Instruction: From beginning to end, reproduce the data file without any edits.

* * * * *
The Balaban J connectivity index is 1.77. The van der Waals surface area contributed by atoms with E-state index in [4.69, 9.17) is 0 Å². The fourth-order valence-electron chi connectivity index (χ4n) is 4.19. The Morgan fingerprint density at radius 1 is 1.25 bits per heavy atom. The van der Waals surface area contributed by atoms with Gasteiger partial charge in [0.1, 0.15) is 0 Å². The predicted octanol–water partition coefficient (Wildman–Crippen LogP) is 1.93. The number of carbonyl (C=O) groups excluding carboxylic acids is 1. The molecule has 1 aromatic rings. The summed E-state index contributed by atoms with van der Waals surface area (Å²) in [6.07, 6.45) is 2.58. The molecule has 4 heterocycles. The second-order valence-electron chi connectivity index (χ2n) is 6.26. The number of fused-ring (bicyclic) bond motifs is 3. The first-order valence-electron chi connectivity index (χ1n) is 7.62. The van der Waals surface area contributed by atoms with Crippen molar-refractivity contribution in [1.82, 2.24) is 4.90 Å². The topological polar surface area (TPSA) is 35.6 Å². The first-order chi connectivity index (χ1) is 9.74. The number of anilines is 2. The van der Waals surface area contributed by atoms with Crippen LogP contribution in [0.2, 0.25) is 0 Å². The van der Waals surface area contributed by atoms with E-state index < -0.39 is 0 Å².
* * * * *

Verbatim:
The Balaban J connectivity index is 1.77. The van der Waals surface area contributed by atoms with E-state index in [4.69, 9.17) is 0 Å². The fourth-order valence-electron chi connectivity index (χ4n) is 4.19. The Morgan fingerprint density at radius 1 is 1.25 bits per heavy atom. The van der Waals surface area contributed by atoms with Gasteiger partial charge in [0.1, 0.15) is 0 Å². The predicted octanol–water partition coefficient (Wildman–Crippen LogP) is 1.93. The number of carbonyl (C=O) groups excluding carboxylic acids is 1. The molecule has 1 aromatic rings. The summed E-state index contributed by atoms with van der Waals surface area (Å²) in [6.07, 6.45) is 2.58. The molecule has 4 heterocycles. The second-order valence-electron chi connectivity index (χ2n) is 6.26. The number of fused-ring (bicyclic) bond motifs is 3. The first-order valence-electron chi connectivity index (χ1n) is 7.62. The van der Waals surface area contributed by atoms with Crippen molar-refractivity contribution in [1.82, 2.24) is 4.90 Å². The topological polar surface area (TPSA) is 35.6 Å². The first-order chi connectivity index (χ1) is 9.74. The number of anilines is 2. The van der Waals surface area contributed by atoms with Crippen LogP contribution in [0.2, 0.25) is 0 Å². The van der Waals surface area contributed by atoms with E-state index < -0.39 is 0 Å².